How to set up PTR record on SBS 2003 DNS

Discussion in 'Windows Small Business Server' started by Warren Smith, Aug 5, 2004.

  1. Warren Smith

    Warren Smith Guest

    Hi, all

    We cant send emails to several domain names as we didnt have a Reverse DNS
    entry for the MX record. Our MX record is hosted our ISP. I contacted their
    technical support officer and was informed they didnt set up a Reverse DNS
    entry for any domain name. They also suggested i should be able to set up a
    PTR record on our SBS 2003 Server... Would your guys give me a detailed
    information how can i get it set up correctly? Tks in advance!

    Cheers,

    Warren
     
    Warren Smith, Aug 5, 2004
    #1
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  2. Hi Warren,

    The question is who owns the dns of your public address ? don't look at the
    domain name itself but at the ip. Go to the following site
    http://www.dnsstuff.com, put your ip range in the whois search and it will
    tell you who is responsible for that range. If it is belonging to your isp,
    then your isp has to set up the reverse dns for you.

    Regards,
    Miguel
     
    Miguel Jamous, Aug 5, 2004
    #2
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  3. Javier Gomez [SBS MVP], Aug 5, 2004
    #3
  4. I don't know how you phrased your question to the ISP, but they gave you bad
    advice. You likely already *do* have a reverse lookup in your internal DNS
    for your Exchange box - but it isn't relevant. Have your ISP set up the
    PTR....they're the only ones who can do it.
     
    Lanwench [MVP - Exchange], Aug 5, 2004
    #4
  5. Warren Smith

    Chester Guest

    Hello there, we are in the same boat, and trying to understand what we need
    to ask them to set it up to point to!

    Our network is structed like this: DSL Modem>Router (static IP set here)>Wan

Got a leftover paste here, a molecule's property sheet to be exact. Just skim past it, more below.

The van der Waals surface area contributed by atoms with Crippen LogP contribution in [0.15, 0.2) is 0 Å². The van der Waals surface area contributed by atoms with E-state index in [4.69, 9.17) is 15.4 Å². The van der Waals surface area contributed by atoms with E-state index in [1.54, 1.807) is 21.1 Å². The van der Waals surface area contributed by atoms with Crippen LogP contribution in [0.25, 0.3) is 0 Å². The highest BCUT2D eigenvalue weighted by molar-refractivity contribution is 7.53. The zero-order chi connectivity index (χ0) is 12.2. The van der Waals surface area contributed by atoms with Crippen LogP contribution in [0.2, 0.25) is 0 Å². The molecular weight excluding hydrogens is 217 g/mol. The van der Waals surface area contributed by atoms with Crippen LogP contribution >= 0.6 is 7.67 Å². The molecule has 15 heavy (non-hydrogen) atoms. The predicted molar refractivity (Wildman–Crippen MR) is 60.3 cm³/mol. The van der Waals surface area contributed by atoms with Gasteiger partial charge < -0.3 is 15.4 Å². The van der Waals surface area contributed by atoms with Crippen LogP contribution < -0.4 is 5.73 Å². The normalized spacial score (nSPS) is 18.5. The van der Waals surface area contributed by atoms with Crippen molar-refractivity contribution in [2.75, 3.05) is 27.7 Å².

NIC on SBServer.

    So do we need them to change to PTR record to point to our static IP?
    Or something else? Our public domain is hosted somewhere OTHER than our ISP.

    Thanks for any input!

    Chester
    "Lanwench [MVP - Exchange]"
     
    Chester, Aug 5, 2004
    #5
  6. Are you running ISA or the SBS2003 firewall?
    Whomever owns your public IP netblock has to do this....so it's your ISP.
    You can't do it yourself. Generally, it doesn't matter *what* the PTR is -
    as in, it doesn't have to match your mail server's FQDN - the very presence
    of the record is more of the issue.
     
    Lanwench [MVP - Exchange], Aug 5, 2004
    #6
  7. Longer term, it is going to matter. Some mail servers already verify
    that the forward (ie MX) and reverse (PTR) DNS records match, some
    don't (eg AOL).

    If the ISP won't let you have the name of your choice on the PTR
    records - which is quite likely on many DSL accounts - then your best
    bet is to make your forward name (ie MX) match the entry in the PTR
    record against your IP, and use the same FQDN in the Exchange SMTP
    Server.
     
    Steve Foster [SBS MVP], Aug 5, 2004
    #7
  8. Warren Smith

    Warren Smith Guest

    Tks, guys. This website http://www.dnsstuff.com did help me a lot. However,
    i still got a little bit confused... Let me tell you the brief story of our
    IT services.
    Currently, Optusnet is hosting our domain name and 2 MX records
    (mail.optusnet.com.au and mail.ourdomain.com), another ISP company provides
    us a Static IP address and its DNS servers. The problem MX record is our
    static IP address which has been set up by optusnet to point to our
    exchanger server. I did contact my ISP company one month ago and was
    informed they had to recreate another MX record for us to set up a PTR
    record, which would make a thing more complicated....Please advise!!!
    Cheers, Warren
     
    Warren Smith, Aug 6, 2004
    #8
  9. That's piffle.

    Your MX records are completely unrelated to your reverse DNS records
    (technically, they're not your reverse DNS records, they belong to the
    ISP that owns your IP address block).

    The only information your ISP need is the name that they should use for
    the PTR record, and for this you would use mail.ourdomain.com as per
    your MX.
     
    Steve Foster [SBS MVP], Aug 6, 2004
    #9
  10. Not yet maybe. That's why I said "longer term". But if you're going to
    do the reverse DNS check, you may as well verify that the results
    match. Otherwise, it's arguable whether there's any point doing the
    check at all.
     
    Steve Foster [SBS MVP], Aug 6, 2004
    #10
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